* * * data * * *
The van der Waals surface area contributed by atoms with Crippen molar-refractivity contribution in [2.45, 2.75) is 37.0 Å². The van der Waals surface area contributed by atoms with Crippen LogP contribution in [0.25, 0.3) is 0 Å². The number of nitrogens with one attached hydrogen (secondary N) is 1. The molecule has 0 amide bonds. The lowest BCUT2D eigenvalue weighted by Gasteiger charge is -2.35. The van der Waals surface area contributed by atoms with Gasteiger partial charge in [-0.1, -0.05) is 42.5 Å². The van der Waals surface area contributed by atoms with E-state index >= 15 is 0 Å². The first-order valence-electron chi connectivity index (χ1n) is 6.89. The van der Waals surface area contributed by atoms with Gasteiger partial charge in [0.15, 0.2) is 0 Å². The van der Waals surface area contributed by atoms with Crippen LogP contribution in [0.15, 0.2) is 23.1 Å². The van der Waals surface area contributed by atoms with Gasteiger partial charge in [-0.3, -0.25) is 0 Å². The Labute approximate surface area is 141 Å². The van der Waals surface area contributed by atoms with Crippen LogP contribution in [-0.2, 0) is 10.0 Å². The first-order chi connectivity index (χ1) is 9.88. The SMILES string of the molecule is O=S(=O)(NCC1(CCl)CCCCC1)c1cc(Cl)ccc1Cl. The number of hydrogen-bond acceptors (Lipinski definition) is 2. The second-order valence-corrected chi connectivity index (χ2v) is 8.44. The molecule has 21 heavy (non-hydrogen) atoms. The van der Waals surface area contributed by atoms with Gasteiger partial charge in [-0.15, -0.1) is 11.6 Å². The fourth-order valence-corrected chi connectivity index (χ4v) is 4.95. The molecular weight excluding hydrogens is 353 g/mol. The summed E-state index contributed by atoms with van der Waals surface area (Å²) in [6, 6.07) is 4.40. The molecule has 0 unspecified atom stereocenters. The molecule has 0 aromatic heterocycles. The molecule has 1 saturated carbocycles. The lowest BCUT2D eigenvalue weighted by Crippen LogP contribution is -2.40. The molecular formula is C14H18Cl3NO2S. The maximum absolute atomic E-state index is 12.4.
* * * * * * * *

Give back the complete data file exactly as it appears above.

The van der Waals surface area contributed by atoms with Crippen molar-refractivity contribution in [2.45, 2.75) is 37.0 Å². The van der Waals surface area contributed by atoms with Crippen LogP contribution in [0.25, 0.3) is 0 Å². The number of nitrogens with one attached hydrogen (secondary N) is 1. The molecule has 0 amide bonds. The lowest BCUT2D eigenvalue weighted by Gasteiger charge is -2.35. The van der Waals surface area contributed by atoms with Gasteiger partial charge in [-0.1, -0.05) is 42.5 Å². The van der Waals surface area contributed by atoms with E-state index >= 15 is 0 Å². The first-order valence-electron chi connectivity index (χ1n) is 6.89. The van der Waals surface area contributed by atoms with Gasteiger partial charge in [0.15, 0.2) is 0 Å². The van der Waals surface area contributed by atoms with Crippen LogP contribution in [0.15, 0.2) is 23.1 Å². The van der Waals surface area contributed by atoms with Gasteiger partial charge in [-0.3, -0.25) is 0 Å². The Labute approximate surface area is 141 Å². The van der Waals surface area contributed by atoms with Crippen LogP contribution in [-0.2, 0) is 10.0 Å². The first-order chi connectivity index (χ1) is 9.88. The SMILES string of the molecule is O=S(=O)(NCC1(CCl)CCCCC1)c1cc(Cl)ccc1Cl. The number of hydrogen-bond acceptors (Lipinski definition) is 2. The second-order valence-corrected chi connectivity index (χ2v) is 8.44. The molecule has 21 heavy (non-hydrogen) atoms. The van der Waals surface area contributed by atoms with Gasteiger partial charge in [-0.15, -0.1) is 11.6 Å². The fourth-order valence-corrected chi connectivity index (χ4v) is 4.95. The molecular weight excluding hydrogens is 353 g/mol. The summed E-state index contributed by atoms with van der Waals surface area (Å²) in [6, 6.07) is 4.40. The molecule has 0 unspecified atom stereocenters. The molecule has 0 aromatic heterocycles. The molecule has 1 saturated carbocycles. The lowest BCUT2D eigenvalue weighted by Crippen LogP contribution is -2.40. The molecular formula is C14H18Cl3NO2S. The maximum absolute atomic E-state index is 12.4.